28ERM Framework Change Risk Management Risk Controlling Risk Steering Value optimizationStrategicStrategic integrationERM has been developing for about 20 years.This graphic shows one path that ERM has followed. Or call it an ERM Conceptual Framework.The ERM processes start out in the bottom left with a program that is compliance based. The objective is to control risks. At this stage, there is usually very little connection between ERM and firm strategy.The next stage in development is ADD loss minimization focus. This means that There is identification of the largest risks and a more priortized approach based on the size of potential losses.Often in this stage, the main focus is to make sure that the risks taken by the firm are only the risks that the firm wants. A fully developed system will set aggregate loss limits and control risks to stay within those aggregate limits. The objective of a loss minimization system moves into Balance sheet protection with the focus on the larger risks that could impair the balance sheet. As managers focus on the largest risks, there is a natural growth of awareness of the relation between the size of the larger risks and the strategic importance of the activity that leads to that risk.The next two steps bring in the idea that risks can be actively managed. By managing, it means that the firm might take on risks that it ultimately might not want but has developed methods to actively manage their exposures to keep what they want to retain. Risk measurement is when the firm moves from separate measurements for each risk to broadly consistent measurements across all risks. Usually, these risk management and measurement systems have some significant costs for development and ongoing operations. These costs will at first be focused on the most strategically important risks. Ultimately the full risk measurement development is motivated by a a drive to consistency in approach to risk. A major focus in these stages is the pricing of risk. Active risk management is only possible if risks are priced within the firm at a level that is consistent with the markets where they will want to resell (or offset) their risks. Pricing ultimately means developing a position on the appropriate risk reward trade-offs. This is applied in this stage to the micro transaction level decision making.The Strategic Integration stage is when the information gathered in the prior stages now becomes usable and used in the strategic decision making process. Top mangement and the board now start to look at the risk reward information on a line of business and/or regional and/or legal entity basis. Firms at this stage of ERM development will often use RAROC style internal financial statements. They will look to optimize the joint risk reward position of the entire firm. This process becomes a major concern of the strategic decisionmaking process.Finally, in the ultimate stage of development, management moves to looking at the total franchise value. This look adjusts from a ratio approach of RAROC to an absolute value approach. This also can take into account multi year decisions and resultant revenues. Where the RAROC approach takes in only a single point in the risk curve, the value approach recognizes multiple points on the loss distribution that may affect value. A shift to value requires a clearer look at volume related issues also.Now, these six stages can be grouped into three major groups, Risk Controlling, Risk Trading and Risk Steering. And the developmental idea can be dropped to just think of these activities as three different parts of ERM, with different objectives.Risk ControllingRisk measurementRisk managementRisk SteeringLoss minimizationRisk TradingComplianceTacticalBalance sheet protectionRisk/return optimizationValue creationRisk control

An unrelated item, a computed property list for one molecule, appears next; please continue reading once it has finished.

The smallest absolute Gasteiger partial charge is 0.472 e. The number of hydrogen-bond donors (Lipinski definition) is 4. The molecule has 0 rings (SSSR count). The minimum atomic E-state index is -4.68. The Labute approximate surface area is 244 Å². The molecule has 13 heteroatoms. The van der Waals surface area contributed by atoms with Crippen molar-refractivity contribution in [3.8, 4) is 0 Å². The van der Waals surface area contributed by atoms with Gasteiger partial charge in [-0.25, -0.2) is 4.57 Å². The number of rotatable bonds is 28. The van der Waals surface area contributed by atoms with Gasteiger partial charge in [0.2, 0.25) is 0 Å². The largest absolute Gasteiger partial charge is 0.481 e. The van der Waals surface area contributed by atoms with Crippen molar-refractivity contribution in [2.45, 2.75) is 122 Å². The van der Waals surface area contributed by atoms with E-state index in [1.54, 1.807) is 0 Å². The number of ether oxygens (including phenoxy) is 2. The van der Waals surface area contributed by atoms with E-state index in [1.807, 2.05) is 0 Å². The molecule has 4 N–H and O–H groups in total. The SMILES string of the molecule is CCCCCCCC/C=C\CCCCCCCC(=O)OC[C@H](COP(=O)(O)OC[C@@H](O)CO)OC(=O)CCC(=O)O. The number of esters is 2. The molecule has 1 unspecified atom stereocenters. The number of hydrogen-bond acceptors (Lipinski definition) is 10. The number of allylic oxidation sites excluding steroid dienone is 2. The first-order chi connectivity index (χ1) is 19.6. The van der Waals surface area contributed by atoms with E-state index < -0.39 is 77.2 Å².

29Scope of ERM Risk Controlling Limit exposures and therefore losses ERM adds Aggregate approach to risk toleranceRisk TradingGetting paid for risks takenERM adds consistent approach to risk marginsRisk SteeringStrategic choices to improve valueERM adds risk vs. reward point of viewChange Risk ManagementManaging the risks from new projects, products, territories,ERM adds fitting into the risk profile & ERM programRisk Controlling is basic to all firms in all industries. ERM also adds an attempt at consistency in approach to risks based on business financial considerations rather than history and prejudices. In Insurance companies this includes insurance underwriting and claims controls plus investment limits and controls. In Non-financial firms this includes treasury activities around cashflow management, loss control activities, corporate insurance, business continuity, IT security. In all firms operations risks would be includes here.Risk Trading includes all hedging Activities. In insurance, it includes the pricing of risk.Not all firms in all industries will have any activities in Risk Trading. Many firms hedge FX. Energy and Ag firms often hedge raw materials risk.Risk Steering also applies to all industries. What ERM adds to the strategic discussion is to provide some rigor to the discussion around risk at the strategic level, rather than the mystically invoked idea that “you have to take a risk to get a reward” to a discussion of how much risk for how much reward.
30Potential Benefits Potential Benefits of Effective Risk Management Better able to take advantage of new business opportunities.Reduction in management time spent “fire-fighting”Higher share pricePotential Benefits(ICA)Increased likelihood of change initiatives being achieved.Fewer sudden shocks and unwelcome surprises.More focus internally on doing the right things properly.Lower cost of capital.Competitive advantage.Better basis for strategy setting.
31Moody’s View of Risk Management Environment More RiskyMore complex productsHigher regulatory scrutinyReinsurers leaving marketsInsurers ResponseStress TestingRisk Management Committee/CRO
32What is the difference between Risk Management and ERM? An ERM Program comprehensively applies Risk Management…across ALL of the significant risks of the EnterpriseConsistently across the risksConsistently with the fundamental objectives of the enterpriseStandard & Poor's4/21/2005
33Full Benefits of an ERM Program Once a firm’s enterprise wide risks are identified and objectives are set, an ERM Program should…Develop and maintain systems to periodically measure the capital needed to support the retained risks of the companyReflect the risk capital in:strategic decision making,product design and pricing,strategic and tactical investment selectionfinancial performance evaluationThe product of a fully-realized ERM Program is the optimization of enterprise risk adjusted returnStandard & Poor's4/21/2005
34Benefits of Integrated Risk Management Strategy Avoid “land mines” and other surprisesImprove Stability & Quality of EarningsEnhance growth and shareholder returnBy more knowledgeably exploiting risk opportunitiesIdentify specific opportunities such as natural synergies & risk arbitrageReassure stakeholders that the business is well managedLife Office Management Association (USA)
39ERM Benefits & Uses Insurance = Risk Taking Risk Management = Managementfor Insurance CompaniesRisk Management => systematic risk selectionas more insurance companies adopt risk management they will select the better riskscompanies without RM will not know
40ERM Benefits & Uses Communicating with Rating Agencies Risk Management can provide language for dialogue with RACommunicating with BoardMarkets become more volatileas more financial institutions use Risk Management
45Key Points from Intro Risk Management has evolved over many years. Learning from Failures.Interest in Risk Mgt is increasing.Risk Management is preventing losses and improving risk adjusted return.Risk Management replaces Crisis Management.